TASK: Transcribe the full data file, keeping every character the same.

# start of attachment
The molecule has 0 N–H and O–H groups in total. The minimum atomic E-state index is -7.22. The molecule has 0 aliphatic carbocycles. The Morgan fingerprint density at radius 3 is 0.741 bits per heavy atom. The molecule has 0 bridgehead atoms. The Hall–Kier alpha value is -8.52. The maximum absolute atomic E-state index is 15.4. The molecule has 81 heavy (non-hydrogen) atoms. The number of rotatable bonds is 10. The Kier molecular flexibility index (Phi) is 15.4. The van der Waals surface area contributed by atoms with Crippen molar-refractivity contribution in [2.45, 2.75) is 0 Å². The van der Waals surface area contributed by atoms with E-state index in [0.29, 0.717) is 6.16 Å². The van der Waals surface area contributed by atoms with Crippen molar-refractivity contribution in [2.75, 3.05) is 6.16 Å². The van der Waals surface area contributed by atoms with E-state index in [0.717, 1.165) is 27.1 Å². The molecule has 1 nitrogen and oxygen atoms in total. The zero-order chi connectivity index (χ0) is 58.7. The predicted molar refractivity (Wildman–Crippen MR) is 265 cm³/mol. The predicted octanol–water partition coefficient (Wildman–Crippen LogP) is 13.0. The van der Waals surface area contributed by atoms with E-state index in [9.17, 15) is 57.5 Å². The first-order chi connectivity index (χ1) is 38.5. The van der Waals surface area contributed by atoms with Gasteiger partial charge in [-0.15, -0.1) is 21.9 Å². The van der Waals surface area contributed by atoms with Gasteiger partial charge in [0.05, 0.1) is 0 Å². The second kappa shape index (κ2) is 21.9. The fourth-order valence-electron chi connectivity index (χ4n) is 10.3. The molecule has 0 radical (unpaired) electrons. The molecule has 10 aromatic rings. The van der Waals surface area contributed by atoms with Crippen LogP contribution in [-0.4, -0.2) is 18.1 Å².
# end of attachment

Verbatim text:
The molecule has 0 N–H and O–H groups in total. The minimum atomic E-state index is -7.22. The molecule has 0 aliphatic carbocycles. The Morgan fingerprint density at radius 3 is 0.741 bits per heavy atom. The molecule has 0 bridgehead atoms. The Hall–Kier alpha value is -8.52. The maximum absolute atomic E-state index is 15.4. The molecule has 81 heavy (non-hydrogen) atoms. The number of rotatable bonds is 10. The Kier molecular flexibility index (Phi) is 15.4. The van der Waals surface area contributed by atoms with Crippen molar-refractivity contribution in [2.45, 2.75) is 0 Å². The van der Waals surface area contributed by atoms with E-state index in [0.29, 0.717) is 6.16 Å². The van der Waals surface area contributed by atoms with Crippen molar-refractivity contribution in [2.75, 3.05) is 6.16 Å². The van der Waals surface area contributed by atoms with E-state index in [0.717, 1.165) is 27.1 Å². The molecule has 1 nitrogen and oxygen atoms in total. The zero-order chi connectivity index (χ0) is 58.7. The predicted molar refractivity (Wildman–Crippen MR) is 265 cm³/mol. The predicted octanol–water partition coefficient (Wildman–Crippen LogP) is 13.0. The van der Waals surface area contributed by atoms with E-state index in [9.17, 15) is 57.5 Å². The first-order chi connectivity index (χ1) is 38.5. The van der Waals surface area contributed by atoms with Gasteiger partial charge in [-0.15, -0.1) is 21.9 Å². The van der Waals surface area contributed by atoms with Gasteiger partial charge in [0.05, 0.1) is 0 Å². The second kappa shape index (κ2) is 21.9. The fourth-order valence-electron chi connectivity index (χ4n) is 10.3. The molecule has 0 radical (unpaired) electrons. The molecule has 10 aromatic rings. The van der Waals surface area contributed by atoms with Crippen LogP contribution in [-0.4, -0.2) is 18.1 Å².